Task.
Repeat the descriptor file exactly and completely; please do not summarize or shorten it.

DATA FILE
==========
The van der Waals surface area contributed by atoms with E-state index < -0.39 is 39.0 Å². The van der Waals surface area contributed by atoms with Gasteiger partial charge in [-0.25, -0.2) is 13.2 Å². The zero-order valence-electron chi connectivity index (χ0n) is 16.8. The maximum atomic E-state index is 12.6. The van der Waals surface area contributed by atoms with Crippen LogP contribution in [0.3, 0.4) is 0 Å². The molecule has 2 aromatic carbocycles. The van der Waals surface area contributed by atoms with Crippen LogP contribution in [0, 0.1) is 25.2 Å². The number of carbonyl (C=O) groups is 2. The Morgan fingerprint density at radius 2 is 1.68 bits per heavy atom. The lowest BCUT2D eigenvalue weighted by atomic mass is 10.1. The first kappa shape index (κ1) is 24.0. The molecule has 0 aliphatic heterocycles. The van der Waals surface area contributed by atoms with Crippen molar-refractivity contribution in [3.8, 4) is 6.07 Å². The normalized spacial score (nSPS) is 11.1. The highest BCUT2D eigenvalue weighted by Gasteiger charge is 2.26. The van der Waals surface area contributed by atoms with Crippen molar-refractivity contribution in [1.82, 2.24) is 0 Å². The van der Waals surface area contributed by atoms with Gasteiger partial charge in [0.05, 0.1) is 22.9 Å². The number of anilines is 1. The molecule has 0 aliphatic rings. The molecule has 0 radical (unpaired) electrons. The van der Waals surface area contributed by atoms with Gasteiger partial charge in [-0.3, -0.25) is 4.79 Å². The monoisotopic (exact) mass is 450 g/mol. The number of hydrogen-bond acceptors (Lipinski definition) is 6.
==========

The van der Waals surface area contributed by atoms with E-state index < -0.39 is 39.0 Å². The van der Waals surface area contributed by atoms with Gasteiger partial charge in [-0.25, -0.2) is 13.2 Å². The zero-order valence-electron chi connectivity index (χ0n) is 16.8. The maximum atomic E-state index is 12.6. The van der Waals surface area contributed by atoms with Crippen LogP contribution in [0.3, 0.4) is 0 Å². The molecule has 2 aromatic carbocycles. The van der Waals surface area contributed by atoms with Crippen LogP contribution in [0, 0.1) is 25.2 Å². The number of carbonyl (C=O) groups is 2. The Morgan fingerprint density at radius 2 is 1.68 bits per heavy atom. The lowest BCUT2D eigenvalue weighted by atomic mass is 10.1. The first kappa shape index (κ1) is 24.0. The molecule has 0 aliphatic heterocycles. The van der Waals surface area contributed by atoms with Crippen molar-refractivity contribution in [3.8, 4) is 6.07 Å². The normalized spacial score (nSPS) is 11.1. The highest BCUT2D eigenvalue weighted by Gasteiger charge is 2.26. The van der Waals surface area contributed by atoms with Crippen molar-refractivity contribution in [1.82, 2.24) is 0 Å². The van der Waals surface area contributed by atoms with Gasteiger partial charge in [0.05, 0.1) is 22.9 Å². The number of anilines is 1. The molecule has 0 aliphatic rings. The molecule has 0 radical (unpaired) electrons. The van der Waals surface area contributed by atoms with Gasteiger partial charge in [-0.3, -0.25) is 4.79 Å². The monoisotopic (exact) mass is 450 g/mol. The number of hydrogen-bond acceptors (Lipinski definition) is 6.